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ABC News: UC criminologist calls for studies on police de-escalation training

UC's Robin Engel tapped by ABC News for her expertise in policing policy

De-escalation training in law enforcement – communication and negotiation tactics taught and used by police as alternatives to use of force – is a strategy attracting discussion now more than ever. In examining the controversial technique, ABC News turned to UC criminologist Robin Engel, a nationally renowned expert on policing policy.

And part of the problem, Engel found, is that there are no studies of de-escalation training for police.

Engel, director of the International Association of Chiefs of Police and the University of Cincinnati Center for Police Research and Policy, earlier this year participated in a systematic review of the studies on de-escalation training for the police. She and her colleagues found there were no such studies. Of the 64 rigorous studies conducted in the past 40 years, they were primarily done in nursing or psychiatric settings, Engel discovered.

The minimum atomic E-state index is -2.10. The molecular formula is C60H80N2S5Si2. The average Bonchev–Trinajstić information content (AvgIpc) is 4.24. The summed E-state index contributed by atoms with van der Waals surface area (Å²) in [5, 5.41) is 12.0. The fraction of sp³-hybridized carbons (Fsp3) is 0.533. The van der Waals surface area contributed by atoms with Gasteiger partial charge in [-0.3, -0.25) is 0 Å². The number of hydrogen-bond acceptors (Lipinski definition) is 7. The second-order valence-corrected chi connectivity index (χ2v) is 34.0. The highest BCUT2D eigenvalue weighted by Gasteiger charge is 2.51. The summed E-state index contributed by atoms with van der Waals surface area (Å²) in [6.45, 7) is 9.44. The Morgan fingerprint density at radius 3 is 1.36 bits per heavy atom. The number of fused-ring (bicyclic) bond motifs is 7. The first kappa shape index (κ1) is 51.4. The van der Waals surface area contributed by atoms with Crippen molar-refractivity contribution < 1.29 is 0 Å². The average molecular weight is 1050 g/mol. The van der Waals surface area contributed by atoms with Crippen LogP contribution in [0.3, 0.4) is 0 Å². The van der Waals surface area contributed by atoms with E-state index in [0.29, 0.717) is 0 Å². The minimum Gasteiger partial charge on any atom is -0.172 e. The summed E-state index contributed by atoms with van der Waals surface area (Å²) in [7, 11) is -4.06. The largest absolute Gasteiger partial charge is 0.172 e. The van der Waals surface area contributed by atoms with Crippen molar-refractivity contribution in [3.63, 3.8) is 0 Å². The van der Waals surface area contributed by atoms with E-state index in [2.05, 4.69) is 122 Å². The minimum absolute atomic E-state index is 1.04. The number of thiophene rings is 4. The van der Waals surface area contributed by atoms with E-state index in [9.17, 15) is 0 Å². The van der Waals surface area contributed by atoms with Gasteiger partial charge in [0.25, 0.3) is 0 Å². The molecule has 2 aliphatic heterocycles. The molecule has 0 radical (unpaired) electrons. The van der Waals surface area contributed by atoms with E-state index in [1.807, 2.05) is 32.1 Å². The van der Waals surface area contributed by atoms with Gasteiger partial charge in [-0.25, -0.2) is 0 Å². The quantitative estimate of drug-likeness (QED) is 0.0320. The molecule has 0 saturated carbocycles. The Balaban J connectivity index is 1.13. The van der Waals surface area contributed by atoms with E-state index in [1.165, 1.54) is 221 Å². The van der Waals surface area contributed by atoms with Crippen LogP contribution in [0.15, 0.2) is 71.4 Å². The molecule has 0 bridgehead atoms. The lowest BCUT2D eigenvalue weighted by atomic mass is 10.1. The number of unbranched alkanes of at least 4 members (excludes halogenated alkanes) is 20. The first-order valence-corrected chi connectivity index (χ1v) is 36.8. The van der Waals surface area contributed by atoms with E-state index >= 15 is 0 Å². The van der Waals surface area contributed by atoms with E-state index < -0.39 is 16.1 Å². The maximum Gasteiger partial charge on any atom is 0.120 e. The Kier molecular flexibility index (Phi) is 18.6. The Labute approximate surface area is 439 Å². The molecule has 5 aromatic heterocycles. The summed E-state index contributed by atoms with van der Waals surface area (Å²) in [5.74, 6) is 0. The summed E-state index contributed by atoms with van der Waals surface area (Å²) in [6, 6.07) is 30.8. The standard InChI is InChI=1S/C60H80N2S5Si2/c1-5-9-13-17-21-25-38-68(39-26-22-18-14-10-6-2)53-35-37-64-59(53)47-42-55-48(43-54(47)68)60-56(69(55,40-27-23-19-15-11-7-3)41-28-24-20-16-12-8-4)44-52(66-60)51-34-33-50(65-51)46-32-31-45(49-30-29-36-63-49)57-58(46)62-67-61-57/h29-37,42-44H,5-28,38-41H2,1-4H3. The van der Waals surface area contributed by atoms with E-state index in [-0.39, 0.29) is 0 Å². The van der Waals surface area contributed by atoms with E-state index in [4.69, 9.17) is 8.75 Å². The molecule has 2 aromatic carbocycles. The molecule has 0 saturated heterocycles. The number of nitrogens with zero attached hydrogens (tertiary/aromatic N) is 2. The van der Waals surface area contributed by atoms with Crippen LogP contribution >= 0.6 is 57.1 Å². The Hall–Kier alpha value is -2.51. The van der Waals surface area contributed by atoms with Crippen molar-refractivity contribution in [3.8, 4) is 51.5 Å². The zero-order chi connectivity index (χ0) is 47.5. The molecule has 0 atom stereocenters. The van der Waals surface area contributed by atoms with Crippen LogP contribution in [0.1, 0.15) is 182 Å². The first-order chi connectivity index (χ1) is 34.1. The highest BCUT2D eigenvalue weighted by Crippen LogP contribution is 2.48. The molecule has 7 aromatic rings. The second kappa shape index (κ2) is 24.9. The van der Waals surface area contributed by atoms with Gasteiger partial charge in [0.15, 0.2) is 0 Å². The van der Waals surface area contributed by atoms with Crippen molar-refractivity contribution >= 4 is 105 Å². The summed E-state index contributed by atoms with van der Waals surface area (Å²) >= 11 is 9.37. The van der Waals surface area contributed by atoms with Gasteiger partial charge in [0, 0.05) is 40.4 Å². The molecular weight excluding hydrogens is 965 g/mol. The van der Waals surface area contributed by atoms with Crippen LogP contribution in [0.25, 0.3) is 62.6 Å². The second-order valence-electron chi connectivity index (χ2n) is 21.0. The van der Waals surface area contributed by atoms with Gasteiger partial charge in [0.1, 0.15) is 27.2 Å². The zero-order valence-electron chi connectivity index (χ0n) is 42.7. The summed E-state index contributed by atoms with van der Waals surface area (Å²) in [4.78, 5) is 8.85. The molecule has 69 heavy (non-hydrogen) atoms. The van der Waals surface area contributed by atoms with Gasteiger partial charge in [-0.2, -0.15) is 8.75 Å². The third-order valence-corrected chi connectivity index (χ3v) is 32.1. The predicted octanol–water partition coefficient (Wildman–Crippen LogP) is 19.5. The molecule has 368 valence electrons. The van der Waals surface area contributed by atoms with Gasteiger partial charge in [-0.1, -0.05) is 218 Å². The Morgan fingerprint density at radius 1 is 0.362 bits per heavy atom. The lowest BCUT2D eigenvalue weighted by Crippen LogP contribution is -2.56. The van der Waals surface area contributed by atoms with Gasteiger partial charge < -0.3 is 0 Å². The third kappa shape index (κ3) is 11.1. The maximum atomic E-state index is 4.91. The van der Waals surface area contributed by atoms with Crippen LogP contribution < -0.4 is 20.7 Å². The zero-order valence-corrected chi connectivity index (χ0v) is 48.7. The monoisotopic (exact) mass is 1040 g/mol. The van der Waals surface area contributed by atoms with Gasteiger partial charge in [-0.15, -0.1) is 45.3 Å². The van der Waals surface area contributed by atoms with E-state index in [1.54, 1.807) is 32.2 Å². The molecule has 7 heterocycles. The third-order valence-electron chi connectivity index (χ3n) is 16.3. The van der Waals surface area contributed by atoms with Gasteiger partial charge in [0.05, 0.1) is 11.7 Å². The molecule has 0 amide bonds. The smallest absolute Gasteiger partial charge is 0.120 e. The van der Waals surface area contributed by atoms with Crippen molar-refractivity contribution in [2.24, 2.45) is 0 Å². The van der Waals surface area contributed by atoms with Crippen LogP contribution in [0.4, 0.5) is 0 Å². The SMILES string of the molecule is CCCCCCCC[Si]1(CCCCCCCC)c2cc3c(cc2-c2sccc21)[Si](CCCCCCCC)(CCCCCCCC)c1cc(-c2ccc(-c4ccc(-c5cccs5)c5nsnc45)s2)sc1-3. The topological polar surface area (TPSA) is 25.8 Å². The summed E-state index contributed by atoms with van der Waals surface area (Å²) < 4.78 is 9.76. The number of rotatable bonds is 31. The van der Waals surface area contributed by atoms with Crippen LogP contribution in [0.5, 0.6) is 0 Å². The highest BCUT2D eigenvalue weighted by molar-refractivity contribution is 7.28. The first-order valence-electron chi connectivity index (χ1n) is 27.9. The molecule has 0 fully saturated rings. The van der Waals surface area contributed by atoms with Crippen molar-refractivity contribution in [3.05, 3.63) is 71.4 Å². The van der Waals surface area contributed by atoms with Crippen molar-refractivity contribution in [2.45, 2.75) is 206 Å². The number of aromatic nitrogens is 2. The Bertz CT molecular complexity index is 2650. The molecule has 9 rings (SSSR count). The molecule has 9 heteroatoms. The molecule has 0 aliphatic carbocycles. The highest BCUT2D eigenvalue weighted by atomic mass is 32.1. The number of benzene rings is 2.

headshot of a blonde woman wearing a maroon jacket

Robin Engel Photo: Jay Yocis/UC Creative + Brand

Engel told ABC News she supports the federal government allocating funding for the rigorous study of de-escalation. Last week, Engel testified before the President’s Commission on Law Enforcement and Administration of Justice on policing culturing and reasonable use of force, and detailed the knowledge gap shrouding de-escalation training.

Although "de-escalation use of force policies and training are widely viewed as a common-sense approach," she testified, "there is no uniformly accepted definition of de-escalation within the policing field, and little is known about the development, delivery, and impact of police de-escalation training."

Engel hopes that police executives will allow researchers to tag along to collect data and evaluate use of force reforms for effectiveness. She also emphasized that de-escalation training needs strong policies to hold leadership and rank-and-file officers accountable, according to the ABC News story.

"If you just do the training, you might change attitudes but you are less likely to change behavior," she said."

Read the full story here.

Featured image at top: police in riot gear. Photo/Unsplash/Ev